Updated on Friday, 3 September 2021 – 01:34
The new labeling promoted by the European Commission, aims to simplify and digitize the information on these products
SERGIO GONZÁLEZ VALERO
The new one Energy Efficiency Label (EEE) has entered into force for manufacturers and, since September 1, has also been extended to the labeling of light bulbs and light sources. Coinciding with these times in which light exceeds historical limits, the new labeling promoted by the European Commission aims to simplify and digitize the information on these products.
“The Energy Label is a fundamental tool for saving on our daily energy consumption, since it helps consumers to choose the appliance or the light bulb that best suits their needs”, it states Jaime Arbona, director of Selectra.
The energy label indicates the degree of efficiency in consumption of the devices. However, technological advances in recent years have made these increasingly efficient. In this sense, the previous classification system that forced the creation of subcategories, (A, A +, A ++ and A +++), has become obsolete. These are its main changes:
The A is the new D
The new label scale remove sub-classifications with the ‘+’ symbol and exclusively maintains 7 energy efficiency classes. Thus, the new categories remain colored from green to red, and accompanied by a hierarchy by letters the A (best) to G (worst).
“Keep in mind that a light bulb is not what affects you the most on the bill, but you have to understand the labeling because it does mean savings, but a G light bulb is not the same as a G refrigerator”, points out a spokesperson for Selectra .
However, when it comes to light bulbs, what was A before, from now on will be D. That is, categories A to C will remain empty until there are new innovations. “This they do from the Commission to force companies to innovate and create increasingly efficient products,” say company sources. In this sense, it will be readjusted periodically every 10 years or when a significant percentage of models fall into the two highest efficiency classes.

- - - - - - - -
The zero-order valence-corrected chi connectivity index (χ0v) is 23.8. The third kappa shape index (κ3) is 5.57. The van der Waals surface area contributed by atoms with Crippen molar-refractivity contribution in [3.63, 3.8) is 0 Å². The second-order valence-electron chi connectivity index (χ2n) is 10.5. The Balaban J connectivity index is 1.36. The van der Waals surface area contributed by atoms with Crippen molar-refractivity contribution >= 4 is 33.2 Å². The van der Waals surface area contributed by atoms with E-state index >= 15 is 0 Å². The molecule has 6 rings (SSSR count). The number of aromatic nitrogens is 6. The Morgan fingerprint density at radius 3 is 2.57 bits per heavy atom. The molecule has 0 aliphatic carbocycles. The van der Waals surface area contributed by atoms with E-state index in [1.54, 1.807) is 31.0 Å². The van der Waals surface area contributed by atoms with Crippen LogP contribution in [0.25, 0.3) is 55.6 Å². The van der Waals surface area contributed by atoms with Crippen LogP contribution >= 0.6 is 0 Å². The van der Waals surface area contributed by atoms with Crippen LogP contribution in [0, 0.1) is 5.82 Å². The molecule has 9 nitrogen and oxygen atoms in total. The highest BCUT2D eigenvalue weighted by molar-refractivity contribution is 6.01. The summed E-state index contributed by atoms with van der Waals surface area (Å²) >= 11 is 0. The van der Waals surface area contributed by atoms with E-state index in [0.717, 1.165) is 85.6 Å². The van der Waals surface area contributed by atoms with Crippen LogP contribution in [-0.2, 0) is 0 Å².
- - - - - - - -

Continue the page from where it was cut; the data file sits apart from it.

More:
“This will be restructured when more efficient bulbs are manufactured than those that exist now, but now there is nothing more efficient than LED and it has to be in D, but it does not mean that it is bad, on the contrary, they are the most efficient that there is. “, they assure from the company.
In that sense the most efficient bulbs on the market today are LEDs (D and E), followed by fluorescent (F), and allogenic (G). “According to estimates by the European Commission, the new energy labels for household appliances and light bulbs could help save 38 TWh / year in 2030, which corresponds to the annual consumption of a country like Hungary,” the company said in a statement.
The new labels will not only show the name, make and model, but will include the energy consumption in kWh per 1000 hours of use and the energy efficiency category of the model. In addition, the new labeling is digitized. From now on, a QR code can be scanned with your smartphone that will allow you to find additional information about the product from the European database of the European Product Registry for Energy Labeling, (EPREL).
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